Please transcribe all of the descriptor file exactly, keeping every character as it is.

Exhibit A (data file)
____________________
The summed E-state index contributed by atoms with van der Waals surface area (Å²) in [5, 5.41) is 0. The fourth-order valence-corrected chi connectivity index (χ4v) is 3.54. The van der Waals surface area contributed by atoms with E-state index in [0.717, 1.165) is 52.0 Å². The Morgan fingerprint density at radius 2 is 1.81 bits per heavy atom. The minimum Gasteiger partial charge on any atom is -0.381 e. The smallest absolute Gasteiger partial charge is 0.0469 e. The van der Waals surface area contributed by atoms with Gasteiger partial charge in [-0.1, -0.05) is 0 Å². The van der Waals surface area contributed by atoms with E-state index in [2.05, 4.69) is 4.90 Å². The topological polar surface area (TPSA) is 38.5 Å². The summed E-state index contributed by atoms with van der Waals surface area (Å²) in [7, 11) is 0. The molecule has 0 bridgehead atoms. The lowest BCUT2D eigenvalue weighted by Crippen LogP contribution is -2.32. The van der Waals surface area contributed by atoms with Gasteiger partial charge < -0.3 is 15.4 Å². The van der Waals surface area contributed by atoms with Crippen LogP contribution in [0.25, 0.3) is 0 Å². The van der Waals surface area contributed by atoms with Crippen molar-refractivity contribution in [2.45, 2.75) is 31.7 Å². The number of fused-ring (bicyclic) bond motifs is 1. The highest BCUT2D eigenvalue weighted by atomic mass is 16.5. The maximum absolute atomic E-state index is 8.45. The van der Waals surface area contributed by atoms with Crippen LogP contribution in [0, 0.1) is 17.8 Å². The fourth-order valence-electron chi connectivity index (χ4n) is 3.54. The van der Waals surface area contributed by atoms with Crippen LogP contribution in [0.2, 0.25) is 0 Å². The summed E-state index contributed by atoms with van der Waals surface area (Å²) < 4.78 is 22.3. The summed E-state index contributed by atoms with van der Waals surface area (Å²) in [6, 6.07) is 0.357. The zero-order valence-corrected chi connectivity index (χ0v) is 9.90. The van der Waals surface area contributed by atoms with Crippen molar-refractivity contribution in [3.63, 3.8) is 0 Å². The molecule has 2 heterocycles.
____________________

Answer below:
The summed E-state index contributed by atoms with van der Waals surface area (Å²) in [5, 5.41) is 0. The fourth-order valence-corrected chi connectivity index (χ4v) is 3.54. The van der Waals surface area contributed by atoms with E-state index in [0.717, 1.165) is 52.0 Å². The Morgan fingerprint density at radius 2 is 1.81 bits per heavy atom. The minimum Gasteiger partial charge on any atom is -0.381 e. The smallest absolute Gasteiger partial charge is 0.0469 e. The van der Waals surface area contributed by atoms with Gasteiger partial charge in [-0.1, -0.05) is 0 Å². The van der Waals surface area contributed by atoms with E-state index in [2.05, 4.69) is 4.90 Å². The topological polar surface area (TPSA) is 38.5 Å². The summed E-state index contributed by atoms with van der Waals surface area (Å²) in [7, 11) is 0. The molecule has 0 bridgehead atoms. The lowest BCUT2D eigenvalue weighted by Crippen LogP contribution is -2.32. The van der Waals surface area contributed by atoms with Gasteiger partial charge < -0.3 is 15.4 Å². The van der Waals surface area contributed by atoms with Crippen LogP contribution in [0.25, 0.3) is 0 Å². The van der Waals surface area contributed by atoms with Crippen molar-refractivity contribution in [2.45, 2.75) is 31.7 Å². The number of fused-ring (bicyclic) bond motifs is 1. The highest BCUT2D eigenvalue weighted by atomic mass is 16.5. The maximum absolute atomic E-state index is 8.45. The van der Waals surface area contributed by atoms with Crippen LogP contribution in [0, 0.1) is 17.8 Å². The fourth-order valence-electron chi connectivity index (χ4n) is 3.54. The van der Waals surface area contributed by atoms with Crippen LogP contribution in [0.2, 0.25) is 0 Å². The summed E-state index contributed by atoms with van der Waals surface area (Å²) < 4.78 is 22.3. The summed E-state index contributed by atoms with van der Waals surface area (Å²) in [6, 6.07) is 0.357. The zero-order valence-corrected chi connectivity index (χ0v) is 9.90. The van der Waals surface area contributed by atoms with Crippen molar-refractivity contribution in [3.63, 3.8) is 0 Å². The molecule has 2 heterocycles.